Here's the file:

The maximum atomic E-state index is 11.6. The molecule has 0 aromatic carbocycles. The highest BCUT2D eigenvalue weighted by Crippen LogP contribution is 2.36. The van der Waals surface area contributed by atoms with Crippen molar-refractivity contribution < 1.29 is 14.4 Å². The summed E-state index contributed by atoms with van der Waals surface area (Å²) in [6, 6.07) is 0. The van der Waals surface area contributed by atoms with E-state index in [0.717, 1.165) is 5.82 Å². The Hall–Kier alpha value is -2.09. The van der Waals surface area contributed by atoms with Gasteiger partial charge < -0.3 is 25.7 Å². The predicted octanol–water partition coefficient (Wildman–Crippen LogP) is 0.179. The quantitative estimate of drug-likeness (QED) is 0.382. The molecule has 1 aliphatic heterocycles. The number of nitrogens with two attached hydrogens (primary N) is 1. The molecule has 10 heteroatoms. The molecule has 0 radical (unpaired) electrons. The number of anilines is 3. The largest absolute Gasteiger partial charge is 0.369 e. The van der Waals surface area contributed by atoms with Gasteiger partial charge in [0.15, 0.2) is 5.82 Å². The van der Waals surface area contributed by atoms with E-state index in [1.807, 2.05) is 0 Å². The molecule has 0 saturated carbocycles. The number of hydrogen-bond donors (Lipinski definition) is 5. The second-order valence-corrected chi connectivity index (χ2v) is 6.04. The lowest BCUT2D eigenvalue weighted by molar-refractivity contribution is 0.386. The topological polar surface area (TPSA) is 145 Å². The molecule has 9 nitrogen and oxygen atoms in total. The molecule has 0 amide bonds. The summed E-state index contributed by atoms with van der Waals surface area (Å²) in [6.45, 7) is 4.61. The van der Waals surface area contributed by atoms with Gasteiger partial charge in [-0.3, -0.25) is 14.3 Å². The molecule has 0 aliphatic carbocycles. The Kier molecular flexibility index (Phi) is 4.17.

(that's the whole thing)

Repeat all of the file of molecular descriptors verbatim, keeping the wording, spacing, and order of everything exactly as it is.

The maximum atomic E-state index is 11.6. The molecule has 0 aromatic carbocycles. The highest BCUT2D eigenvalue weighted by Crippen LogP contribution is 2.36. The van der Waals surface area contributed by atoms with Crippen molar-refractivity contribution < 1.29 is 14.4 Å². The summed E-state index contributed by atoms with van der Waals surface area (Å²) in [6, 6.07) is 0. The van der Waals surface area contributed by atoms with E-state index in [0.717, 1.165) is 5.82 Å². The Hall–Kier alpha value is -2.09. The van der Waals surface area contributed by atoms with Gasteiger partial charge < -0.3 is 25.7 Å². The predicted octanol–water partition coefficient (Wildman–Crippen LogP) is 0.179. The quantitative estimate of drug-likeness (QED) is 0.382. The molecule has 1 aliphatic heterocycles. The number of nitrogens with two attached hydrogens (primary N) is 1. The molecule has 10 heteroatoms. The molecule has 0 radical (unpaired) electrons. The number of anilines is 3. The largest absolute Gasteiger partial charge is 0.369 e. The van der Waals surface area contributed by atoms with Gasteiger partial charge in [0.15, 0.2) is 5.82 Å². The van der Waals surface area contributed by atoms with E-state index in [1.807, 2.05) is 0 Å². The molecule has 0 saturated carbocycles. The number of hydrogen-bond donors (Lipinski definition) is 5. The second-order valence-corrected chi connectivity index (χ2v) is 6.04. The lowest BCUT2D eigenvalue weighted by molar-refractivity contribution is 0.386. The topological polar surface area (TPSA) is 145 Å². The molecule has 9 nitrogen and oxygen atoms in total. The molecule has 0 amide bonds. The summed E-state index contributed by atoms with van der Waals surface area (Å²) in [6.45, 7) is 4.61. The van der Waals surface area contributed by atoms with Gasteiger partial charge in [-0.3, -0.25) is 14.3 Å². The molecule has 0 aliphatic carbocycles. The Kier molecular flexibility index (Phi) is 4.17.